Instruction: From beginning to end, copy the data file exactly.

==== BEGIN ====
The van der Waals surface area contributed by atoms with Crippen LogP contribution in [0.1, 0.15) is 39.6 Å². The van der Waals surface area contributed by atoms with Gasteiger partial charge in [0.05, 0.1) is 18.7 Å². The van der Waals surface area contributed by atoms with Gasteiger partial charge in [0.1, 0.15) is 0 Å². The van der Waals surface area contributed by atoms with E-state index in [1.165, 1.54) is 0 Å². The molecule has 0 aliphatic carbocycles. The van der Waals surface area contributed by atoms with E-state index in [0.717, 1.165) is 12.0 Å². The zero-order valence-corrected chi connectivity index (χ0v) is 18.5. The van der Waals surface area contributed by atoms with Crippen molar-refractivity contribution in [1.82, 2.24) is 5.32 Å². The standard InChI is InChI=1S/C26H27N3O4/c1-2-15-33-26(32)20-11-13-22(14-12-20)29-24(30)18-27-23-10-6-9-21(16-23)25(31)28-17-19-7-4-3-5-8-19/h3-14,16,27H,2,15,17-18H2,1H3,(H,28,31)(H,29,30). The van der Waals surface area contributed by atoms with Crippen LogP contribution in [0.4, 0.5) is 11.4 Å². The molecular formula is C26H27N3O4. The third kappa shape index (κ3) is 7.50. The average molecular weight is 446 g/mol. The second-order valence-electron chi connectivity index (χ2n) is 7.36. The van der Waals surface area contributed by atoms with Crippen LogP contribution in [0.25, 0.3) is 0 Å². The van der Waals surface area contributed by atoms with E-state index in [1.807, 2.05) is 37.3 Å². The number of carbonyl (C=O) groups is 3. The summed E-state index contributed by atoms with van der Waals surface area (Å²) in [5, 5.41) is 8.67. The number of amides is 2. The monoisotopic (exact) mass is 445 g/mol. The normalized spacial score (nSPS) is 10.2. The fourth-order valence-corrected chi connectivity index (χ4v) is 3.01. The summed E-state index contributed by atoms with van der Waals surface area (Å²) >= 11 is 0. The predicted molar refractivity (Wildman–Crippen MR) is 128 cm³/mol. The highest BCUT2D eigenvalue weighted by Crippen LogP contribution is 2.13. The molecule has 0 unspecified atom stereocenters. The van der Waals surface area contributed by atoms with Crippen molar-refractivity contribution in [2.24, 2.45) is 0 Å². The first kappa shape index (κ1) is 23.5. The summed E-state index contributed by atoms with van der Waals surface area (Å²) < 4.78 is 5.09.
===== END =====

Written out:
The van der Waals surface area contributed by atoms with Crippen LogP contribution in [0.1, 0.15) is 39.6 Å². The van der Waals surface area contributed by atoms with Gasteiger partial charge in [0.05, 0.1) is 18.7 Å². The van der Waals surface area contributed by atoms with Gasteiger partial charge in [0.1, 0.15) is 0 Å². The van der Waals surface area contributed by atoms with E-state index in [1.165, 1.54) is 0 Å². The molecule has 0 aliphatic carbocycles. The van der Waals surface area contributed by atoms with E-state index in [0.717, 1.165) is 12.0 Å². The zero-order valence-corrected chi connectivity index (χ0v) is 18.5. The van der Waals surface area contributed by atoms with Crippen molar-refractivity contribution in [1.82, 2.24) is 5.32 Å². The standard InChI is InChI=1S/C26H27N3O4/c1-2-15-33-26(32)20-11-13-22(14-12-20)29-24(30)18-27-23-10-6-9-21(16-23)25(31)28-17-19-7-4-3-5-8-19/h3-14,16,27H,2,15,17-18H2,1H3,(H,28,31)(H,29,30). The van der Waals surface area contributed by atoms with Crippen LogP contribution in [0.4, 0.5) is 11.4 Å². The molecular formula is C26H27N3O4. The third kappa shape index (κ3) is 7.50. The average molecular weight is 446 g/mol. The second-order valence-electron chi connectivity index (χ2n) is 7.36. The van der Waals surface area contributed by atoms with Crippen LogP contribution in [0.25, 0.3) is 0 Å². The van der Waals surface area contributed by atoms with E-state index in [1.807, 2.05) is 37.3 Å². The number of carbonyl (C=O) groups is 3. The summed E-state index contributed by atoms with van der Waals surface area (Å²) in [5, 5.41) is 8.67. The number of amides is 2. The monoisotopic (exact) mass is 445 g/mol. The normalized spacial score (nSPS) is 10.2. The fourth-order valence-corrected chi connectivity index (χ4v) is 3.01. The summed E-state index contributed by atoms with van der Waals surface area (Å²) >= 11 is 0. The predicted molar refractivity (Wildman–Crippen MR) is 128 cm³/mol. The highest BCUT2D eigenvalue weighted by Crippen LogP contribution is 2.13. The molecule has 0 unspecified atom stereocenters. The van der Waals surface area contributed by atoms with Crippen molar-refractivity contribution in [2.24, 2.45) is 0 Å². The first kappa shape index (κ1) is 23.5. The summed E-state index contributed by atoms with van der Waals surface area (Å²) < 4.78 is 5.09.